Interpretable machine learning approaches for understanding functional genomics in the human brain

Date of Event

Guest Speaker: Daifeng Wang, PhD. Assistant Professor, Department of Biomedical Informatics

When: Wednesday, November 7, 2018

Time: 3:00 – 4:00PM


Robust phenotype-genotype associations have been established for a number of brain disorders including psychiatric and neurodegenerative diseases. Recent large scientific consortia have generated comprehensive and harmonized functional genomic datasets for the human brain. Integrating and mining these large-scale datasets is both a central priority and a great challenge for understanding the molecular causes of brain disorders and necessitates the development of specialized computational approaches. In this talk, I will present a set of interpretable machine learning approaches that we have recently developed to address this challenge for deciphering functional genomic elements and linkages in the brain and psychiatric disorders. In particular, we have built a comprehensive resource for the human brain using the data of PsychENCODE and other related consortia, including ~5,500 genotype, transcriptome, and chromatin datasets from 1,866 individuals and ~32,000 single-cell datasets. Through the deconvolution using single-cell data, we found that differences in the proportions of cell types explain >85% of the cross-population variation observed. Also, we identified ~79,000 brain-active enhancers and linked them to genes and transcription factors in an extended gene regulatory network. We further identified various QTLs associated with expression, chromatin, splicing and cell-type-proportion changes (e.g., ~2.5M eQTLs comprising ~238K linkage-disequilibrium-independent SNPs). Leveraging our QTLs, Hi-C datasets we connected genes and epigenetic changes to GWAS variants for disorders (e.g., 321 new disease genes for schizophrenia). We also developed a deep-learning model embedding regulatory elements and networks to predict phenotype from genotype. Our model improves disease prediction, highlights key genes and pathways for disorders, and allows imputation of missing transcriptome information from genotype data alone.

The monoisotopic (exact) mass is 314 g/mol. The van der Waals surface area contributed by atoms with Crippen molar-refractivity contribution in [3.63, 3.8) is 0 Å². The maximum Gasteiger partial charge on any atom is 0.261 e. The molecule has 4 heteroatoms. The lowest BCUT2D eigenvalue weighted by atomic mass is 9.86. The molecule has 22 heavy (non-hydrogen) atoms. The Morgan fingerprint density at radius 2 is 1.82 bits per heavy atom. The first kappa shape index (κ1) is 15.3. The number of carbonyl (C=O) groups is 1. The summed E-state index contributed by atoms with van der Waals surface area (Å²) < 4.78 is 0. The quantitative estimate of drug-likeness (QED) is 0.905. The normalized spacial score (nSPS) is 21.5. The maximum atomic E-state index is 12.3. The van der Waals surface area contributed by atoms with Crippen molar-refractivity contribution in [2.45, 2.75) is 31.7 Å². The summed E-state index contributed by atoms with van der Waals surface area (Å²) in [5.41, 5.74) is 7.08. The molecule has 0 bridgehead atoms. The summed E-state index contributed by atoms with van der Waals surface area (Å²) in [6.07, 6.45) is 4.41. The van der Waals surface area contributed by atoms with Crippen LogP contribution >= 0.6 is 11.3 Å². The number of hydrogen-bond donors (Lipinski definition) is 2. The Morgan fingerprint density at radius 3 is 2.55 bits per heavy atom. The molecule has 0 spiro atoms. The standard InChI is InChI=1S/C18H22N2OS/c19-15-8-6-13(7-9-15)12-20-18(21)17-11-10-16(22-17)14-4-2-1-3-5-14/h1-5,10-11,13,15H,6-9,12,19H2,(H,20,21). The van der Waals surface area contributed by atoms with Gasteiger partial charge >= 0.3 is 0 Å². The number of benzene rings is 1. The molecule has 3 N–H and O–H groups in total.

Learning Objectives:
1) Learn how to use computational approaches, such as machine learning to identify functional genomic elements interactions for the human brain disorders.
2) I will introduce how to use deep neural network embedding functional genomics to improve the brain disease prediction.
3) I will show potential molecular mechanisms revealed by the deep neural network models for brain disorders and human aging.

Daifeng Wang is an Assistant Professor in Biomedical Informatics at Stony Brook University. He received his Ph.D. in Electrical and Computer Engineering from the University of Texas at Austin in 2011. He joined Gerstein Lab as postdoctoral associate (2012-2015) and associate research scientist (2015-2016) in Yale University. His research has focused on computational biology, bioinformatics, genome informatics. In particular, his lab develops biologically interpretable machine learning approaches for understanding functional genomics in the human brain diseases and cancers.

**CME Credit Available**

The School Of Medicine, State University of New York at Stony Brook, is accredited by the Accreditation Council for Continuing Medical Education to provide continuing medical education for physicians.

The School of Medicine, State University of New York at Stony Brook designates this live activity for a maximum of 1 AMA PRA Category 1 Credit(s) ™.   Physicians should only claim the credit commensurate with the extent of their participation in the activity. Disclosure Policy:  All those in control of CME content are expected to disclose any relevant financial relationship with the provider of commercial products or services discussed in the educational presentation or that have directly supported the CME activity through an educational grant to the sponsoring organization(s).   All commercial relationships that create a conflict with the planners, speakers, author’s control of content must be resolved before the educational activity occurs.

CME Reminder:
·         Everyone MUST register with the CME office by using this link: ALL attendees are tracked by the CME office.
·         All CME credits are now being entered onto the online Stony Brook system.
·         You will be able to view and print your credits yourself whenever you need them.